A DIY system that’s difficult to install or program can be frustrating and time-consuming. Before you purchase, it’s worth looking into how the kit recommends installing its sensors, what programming them to the base station involves, and the process for adding future components. The best DIY security systems make these processes simple, removing as much guesswork as possible. They include battery-operated, wireless sensors that stick in place with adhesive tape. Most monitored systems also use their own cellular system to dial out in the event of an alarm, saving you the task of programming.
Monitoring: Professional vs. Self-Monitored Systems
There are two ways to oversee your alarm system: Pay a monitoring company or monitor it yourself. There are benefits to both. On one hand, a monitoring company will immediately alert the local authorities if your system is activated. The service costs money, however, and repeated false alarms can earn you a fine from the responding agencies.
On the other hand, self-monitored systems are entirely under your control, requiring you to make the appropriate calls for help if needed. You can avoid false-alarm fines and monthly fees, but you must have the ability to make the call, which may not be feasible in certain home invasion circumstances.
Monitored security systems require payments to the company providing the service, typically on a monthly basis. These subscriptions can be as low as a few dollars each month or as high as your cable bill. Some cities also require homeowners to pay for an alarm permit when installing a monitored security system. Contact your local building or police department to find out if your system requires a permit.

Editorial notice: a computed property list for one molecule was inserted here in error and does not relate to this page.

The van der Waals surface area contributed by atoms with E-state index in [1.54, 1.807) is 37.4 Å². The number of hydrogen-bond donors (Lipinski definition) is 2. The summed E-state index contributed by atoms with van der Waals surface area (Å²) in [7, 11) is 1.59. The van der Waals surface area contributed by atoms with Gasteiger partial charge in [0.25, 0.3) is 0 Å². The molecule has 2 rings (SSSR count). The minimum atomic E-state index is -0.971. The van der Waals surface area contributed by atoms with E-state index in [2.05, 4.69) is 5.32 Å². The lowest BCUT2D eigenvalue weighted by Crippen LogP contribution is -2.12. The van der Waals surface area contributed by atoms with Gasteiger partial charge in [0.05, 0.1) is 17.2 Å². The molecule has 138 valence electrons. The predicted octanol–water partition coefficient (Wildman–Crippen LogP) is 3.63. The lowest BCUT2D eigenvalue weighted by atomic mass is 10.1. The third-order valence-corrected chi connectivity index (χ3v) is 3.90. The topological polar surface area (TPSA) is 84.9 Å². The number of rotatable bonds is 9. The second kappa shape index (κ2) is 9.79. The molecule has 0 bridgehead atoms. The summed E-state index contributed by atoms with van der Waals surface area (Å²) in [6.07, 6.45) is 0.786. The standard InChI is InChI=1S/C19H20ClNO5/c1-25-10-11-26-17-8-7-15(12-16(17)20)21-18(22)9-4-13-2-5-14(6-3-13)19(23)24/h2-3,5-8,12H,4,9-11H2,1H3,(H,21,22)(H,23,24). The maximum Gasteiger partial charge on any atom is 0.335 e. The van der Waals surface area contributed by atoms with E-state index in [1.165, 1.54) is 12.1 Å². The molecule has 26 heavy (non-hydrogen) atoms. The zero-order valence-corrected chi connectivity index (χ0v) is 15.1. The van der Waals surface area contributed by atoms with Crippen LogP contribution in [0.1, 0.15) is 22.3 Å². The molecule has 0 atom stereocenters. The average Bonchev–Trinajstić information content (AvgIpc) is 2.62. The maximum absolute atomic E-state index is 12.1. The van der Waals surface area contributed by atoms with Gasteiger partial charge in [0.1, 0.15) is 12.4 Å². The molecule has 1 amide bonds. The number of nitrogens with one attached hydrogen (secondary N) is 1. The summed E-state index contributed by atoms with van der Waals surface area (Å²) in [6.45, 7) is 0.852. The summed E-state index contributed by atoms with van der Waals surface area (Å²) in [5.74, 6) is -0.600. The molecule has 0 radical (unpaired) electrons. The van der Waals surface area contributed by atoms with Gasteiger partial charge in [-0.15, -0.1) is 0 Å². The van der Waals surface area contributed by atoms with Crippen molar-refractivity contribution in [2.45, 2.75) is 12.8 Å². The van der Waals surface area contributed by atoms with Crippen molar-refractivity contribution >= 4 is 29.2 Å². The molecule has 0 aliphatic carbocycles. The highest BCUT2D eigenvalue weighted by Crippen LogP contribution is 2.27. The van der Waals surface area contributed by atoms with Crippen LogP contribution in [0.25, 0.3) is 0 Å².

For ultimate control of your home’s security, look for a security system with a decent app interface. These apps can alarm, arm, and disarm your system from your smartphone or tablet. Many provide access to your cameras and give real-time updates on things like temperature and the current condition of your sensors (such as when a window is open or closed).
Digital Assistant Compatibility
Purchasing a kit that works with a digital assistant adds an extra layer of convenience over solely app-based systems, allowing you to arm, disarm, and activate the system with your voice.
Our Top Picks
SimpliSafe’s system is an excellent choice if you’re looking for a reliable, all-around starter kit. This system comes with a keypad, four window or door sensors, a motion sensor, a panic button, and a base station with a built-in siren. The sensors install easily with adhesive strips, and programming them to the system simply requires typing in the sensor code. SimpliSafe is also compatible with several home automation assistants.
This starter kit from Ring comes with eight sensors, a base station, two keypads, two motion sensors, and a WiFi range extender. It’s also incredibly easy to install: simply plug in the base station and connect it through the Ring security app. The sensors all mount with double-sided adhesive, and once activated, the base station and Ring security app do most of the work for you.
This system comes with two high-definition cameras and a central hub. The hub can tie into an external hard drive, so storing recorded footage is no problem. The system setup is simple, as most of it is completed through the Arlo app. You can program the cameras to ignore certain areas within their field of view to avoid false activation, or to activate a spotlight when they detect motion. The battery life is decent (a few weeks for one charge), but having to remove your camera from a high perch to recharge can be a pain.